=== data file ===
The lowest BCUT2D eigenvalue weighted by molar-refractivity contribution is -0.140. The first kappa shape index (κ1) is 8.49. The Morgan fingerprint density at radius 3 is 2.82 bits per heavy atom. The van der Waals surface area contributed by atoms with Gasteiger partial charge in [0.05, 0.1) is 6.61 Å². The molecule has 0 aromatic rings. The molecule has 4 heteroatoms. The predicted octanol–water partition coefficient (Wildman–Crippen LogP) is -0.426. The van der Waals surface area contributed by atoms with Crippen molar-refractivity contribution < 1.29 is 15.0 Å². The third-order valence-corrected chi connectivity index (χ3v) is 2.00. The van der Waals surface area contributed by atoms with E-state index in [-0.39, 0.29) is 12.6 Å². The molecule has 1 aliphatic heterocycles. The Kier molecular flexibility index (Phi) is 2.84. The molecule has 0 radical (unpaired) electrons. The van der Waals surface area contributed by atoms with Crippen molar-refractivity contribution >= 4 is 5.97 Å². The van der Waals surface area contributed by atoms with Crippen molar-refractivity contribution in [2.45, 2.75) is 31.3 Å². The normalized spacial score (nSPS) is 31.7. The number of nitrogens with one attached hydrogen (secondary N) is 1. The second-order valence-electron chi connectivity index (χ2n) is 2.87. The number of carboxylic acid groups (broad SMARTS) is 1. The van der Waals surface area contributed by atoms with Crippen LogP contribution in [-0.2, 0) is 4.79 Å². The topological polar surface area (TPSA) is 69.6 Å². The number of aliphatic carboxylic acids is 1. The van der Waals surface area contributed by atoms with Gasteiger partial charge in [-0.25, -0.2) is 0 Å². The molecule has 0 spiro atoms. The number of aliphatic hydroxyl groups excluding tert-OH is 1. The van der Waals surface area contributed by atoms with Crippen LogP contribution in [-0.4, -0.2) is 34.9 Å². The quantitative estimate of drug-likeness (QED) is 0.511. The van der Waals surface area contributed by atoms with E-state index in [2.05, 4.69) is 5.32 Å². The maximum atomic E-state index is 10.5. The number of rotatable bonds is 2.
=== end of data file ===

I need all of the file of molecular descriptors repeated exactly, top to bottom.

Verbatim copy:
The lowest BCUT2D eigenvalue weighted by molar-refractivity contribution is -0.140. The first kappa shape index (κ1) is 8.49. The Morgan fingerprint density at radius 3 is 2.82 bits per heavy atom. The van der Waals surface area contributed by atoms with Gasteiger partial charge in [0.05, 0.1) is 6.61 Å². The molecule has 0 aromatic rings. The molecule has 4 heteroatoms. The predicted octanol–water partition coefficient (Wildman–Crippen LogP) is -0.426. The van der Waals surface area contributed by atoms with Crippen molar-refractivity contribution < 1.29 is 15.0 Å². The third-order valence-corrected chi connectivity index (χ3v) is 2.00. The van der Waals surface area contributed by atoms with E-state index in [-0.39, 0.29) is 12.6 Å². The molecule has 1 aliphatic heterocycles. The Kier molecular flexibility index (Phi) is 2.84. The molecule has 0 radical (unpaired) electrons. The van der Waals surface area contributed by atoms with Crippen molar-refractivity contribution >= 4 is 5.97 Å². The van der Waals surface area contributed by atoms with Crippen molar-refractivity contribution in [2.45, 2.75) is 31.3 Å². The normalized spacial score (nSPS) is 31.7. The number of nitrogens with one attached hydrogen (secondary N) is 1. The second-order valence-electron chi connectivity index (χ2n) is 2.87. The number of carboxylic acid groups (broad SMARTS) is 1. The van der Waals surface area contributed by atoms with Crippen LogP contribution in [-0.2, 0) is 4.79 Å². The topological polar surface area (TPSA) is 69.6 Å². The number of aliphatic carboxylic acids is 1. The van der Waals surface area contributed by atoms with Gasteiger partial charge in [-0.25, -0.2) is 0 Å². The molecule has 0 spiro atoms. The number of aliphatic hydroxyl groups excluding tert-OH is 1. The van der Waals surface area contributed by atoms with Crippen LogP contribution in [-0.4, -0.2) is 34.9 Å². The quantitative estimate of drug-likeness (QED) is 0.511. The van der Waals surface area contributed by atoms with E-state index in [2.05, 4.69) is 5.32 Å². The maximum atomic E-state index is 10.5. The number of rotatable bonds is 2.